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Creating Inclusive Classrooms by Curating LGBTQ-Friendly Libraries

By Cody Miller
 | May 03, 2017
LGBTQ-Friendly LibrariesAs we prepare to convene for the ILA 2017 Conference & Exhibits in Orlando, FL, this July, we must not ignore the horror that the city faced over a year ago at Pulse nightclub, when LGBTQ individuals celebrating at Latin Night were massacred by an armed man. The tragedy, which took the lives of 49 people, will be written in American history as one of hatred and horror.

We cannot pretend that the oppression LGBTQ individuals face, especially LGBTQ individuals of color, is unique to the past. Our society and our schools frequently replicate homophobia and transphobia through policies, curriculum, and instruction. If we are to honor the lives of those lost at the Pulse nightclub shooting, then we must do better by our LGBTQ students. 

We are educators, and to ignore the power we hold to shape inclusive and supportive environments for LGBTQ students would be to relinquish professional responsibility. The attack on LGBTQ individuals isn’t relegated to the Pulse nightclub. The Trump Administration's efforts to curtail protections for transgender students represents state-sanctioned discrimination. But oppression doesn’t come just in the forms of a presidential pen stroke and a loaded gun; the silencing of LGBTQ voices within our classrooms and curricula is another, more implicit, form of oppression. 

As literacy educators, our classrooms must honor the rich panoply of voices and experiences within the LGBTQ community. Like all human beings, LGBTQ individuals live in the spaces intersecting multiple identities that include race, religion, socioeconomic status, gender identity, sex, and other identities.

Overwhelmingly, the victims of the Pulse massacre were Latinx LGBTQ individuals. The field of young adult literature is increasingly reflecting this intersectional reality with texts that center on lesbian Muslim protagonists like If You Could Be Mine (Algonquin) and Tell Me Again How a Crush Should Feel (Algonquin) by Sara Farizan; narratives focusing on Latinx LGBTQ experiences like Adam Silvera’s More Happy Than Not (Soho), Benjamin Alire Sáenz’s Aristotle and Dante Discover the Secrets of the Universe (Simon & Schuster), Gabby Rivera’s Juliet Takes a Breath (Riverdale Avenue), and Charles Rice-Gonzalez’s Chulito (Magnus); LGBTQ African American stories like Jacqueline Woodson’s After Tupac and D Foster (Speak) and The House You Pass on the Way (Puffin); and LGBTQ immigration stories like Paul Yee’s Money Boy (Groundwood).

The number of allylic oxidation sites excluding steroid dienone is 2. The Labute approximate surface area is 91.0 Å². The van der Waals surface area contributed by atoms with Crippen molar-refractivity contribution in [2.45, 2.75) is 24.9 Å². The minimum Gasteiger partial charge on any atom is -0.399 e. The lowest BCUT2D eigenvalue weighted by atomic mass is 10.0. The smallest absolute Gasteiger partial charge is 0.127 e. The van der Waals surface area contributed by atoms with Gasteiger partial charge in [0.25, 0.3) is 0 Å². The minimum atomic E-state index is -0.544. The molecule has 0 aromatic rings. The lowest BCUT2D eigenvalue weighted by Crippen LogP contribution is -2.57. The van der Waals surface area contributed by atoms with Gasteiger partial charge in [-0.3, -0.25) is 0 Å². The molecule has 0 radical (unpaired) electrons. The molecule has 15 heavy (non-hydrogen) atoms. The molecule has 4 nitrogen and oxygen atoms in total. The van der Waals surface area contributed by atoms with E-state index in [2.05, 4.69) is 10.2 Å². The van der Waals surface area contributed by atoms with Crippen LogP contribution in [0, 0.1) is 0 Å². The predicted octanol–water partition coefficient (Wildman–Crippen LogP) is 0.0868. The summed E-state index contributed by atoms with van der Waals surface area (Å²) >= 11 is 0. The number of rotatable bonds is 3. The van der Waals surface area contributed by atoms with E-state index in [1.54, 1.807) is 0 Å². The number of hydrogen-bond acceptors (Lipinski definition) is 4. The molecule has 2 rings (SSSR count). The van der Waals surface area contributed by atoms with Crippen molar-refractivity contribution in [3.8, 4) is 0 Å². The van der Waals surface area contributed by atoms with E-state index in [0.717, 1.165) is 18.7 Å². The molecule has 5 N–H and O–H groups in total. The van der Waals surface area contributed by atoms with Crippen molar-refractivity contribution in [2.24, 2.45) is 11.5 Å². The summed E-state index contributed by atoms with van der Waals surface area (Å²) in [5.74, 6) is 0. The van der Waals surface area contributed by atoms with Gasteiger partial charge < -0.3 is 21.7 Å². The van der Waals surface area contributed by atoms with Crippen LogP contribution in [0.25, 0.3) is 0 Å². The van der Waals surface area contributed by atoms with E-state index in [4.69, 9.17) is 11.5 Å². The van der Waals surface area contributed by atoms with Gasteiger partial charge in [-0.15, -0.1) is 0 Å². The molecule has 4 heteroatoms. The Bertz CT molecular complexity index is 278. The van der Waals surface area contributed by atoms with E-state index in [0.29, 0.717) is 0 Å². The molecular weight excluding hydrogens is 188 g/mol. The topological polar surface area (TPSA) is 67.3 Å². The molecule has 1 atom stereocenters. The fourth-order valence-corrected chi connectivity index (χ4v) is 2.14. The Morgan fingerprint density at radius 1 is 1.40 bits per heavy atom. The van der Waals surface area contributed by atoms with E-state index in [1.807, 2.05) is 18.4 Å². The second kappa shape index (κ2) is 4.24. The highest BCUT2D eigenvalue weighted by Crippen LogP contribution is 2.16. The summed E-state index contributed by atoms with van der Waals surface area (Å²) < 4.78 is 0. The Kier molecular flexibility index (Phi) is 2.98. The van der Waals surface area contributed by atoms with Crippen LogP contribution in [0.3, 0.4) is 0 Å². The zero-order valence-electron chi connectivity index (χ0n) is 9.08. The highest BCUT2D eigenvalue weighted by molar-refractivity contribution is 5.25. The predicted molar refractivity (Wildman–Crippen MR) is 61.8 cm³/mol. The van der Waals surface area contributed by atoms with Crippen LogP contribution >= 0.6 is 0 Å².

These are just some texts that honor the multiple identities and experiences LGBTQ individuals live. Yet our classrooms have not caught up. To relegate LGBTQ content to one or two texts during the span of a curriculum is to send the message that LGBTQ voices only matter minimally and only at a certain time in the year. To exclude LGBTQ texts is to send the message that LGBTQ voices do not matter at all. 

Let us not forget the names and stories of those whose lives were tragically cut short on June 12, 2016. Let us honor them every day by centering these marginalized voices.

Cody Miller HeadshotCody Miller is the ninth-grade English language arts teacher at P.K. Yonge Developmental Research School, the K–12 laboratory school affiliated with the University of Florida’s College of Education. In addition to teaching, Miller is a Ph.D. student studying English education at the University of Florida. His teaching and research focus on the various ways students construct their identities in ELA classrooms, with a specific emphasis on how young adult literature influences students’ worldviews and meaning-making capacities.

Cody Miller, along with Kathleen Colantonio-Yurko, Danling Fu, and Jungyoung Park, will be presenting a panel discussion titled “Check Your Pulse: Creating LGBTQ-inclusive Classrooms Through Literature Studies” at the ILA 2017 Conference & Exhibits, held in Orlando, FL, July 15–17. For more information, download the ILA 2017 Conference & Exhibits app or visit

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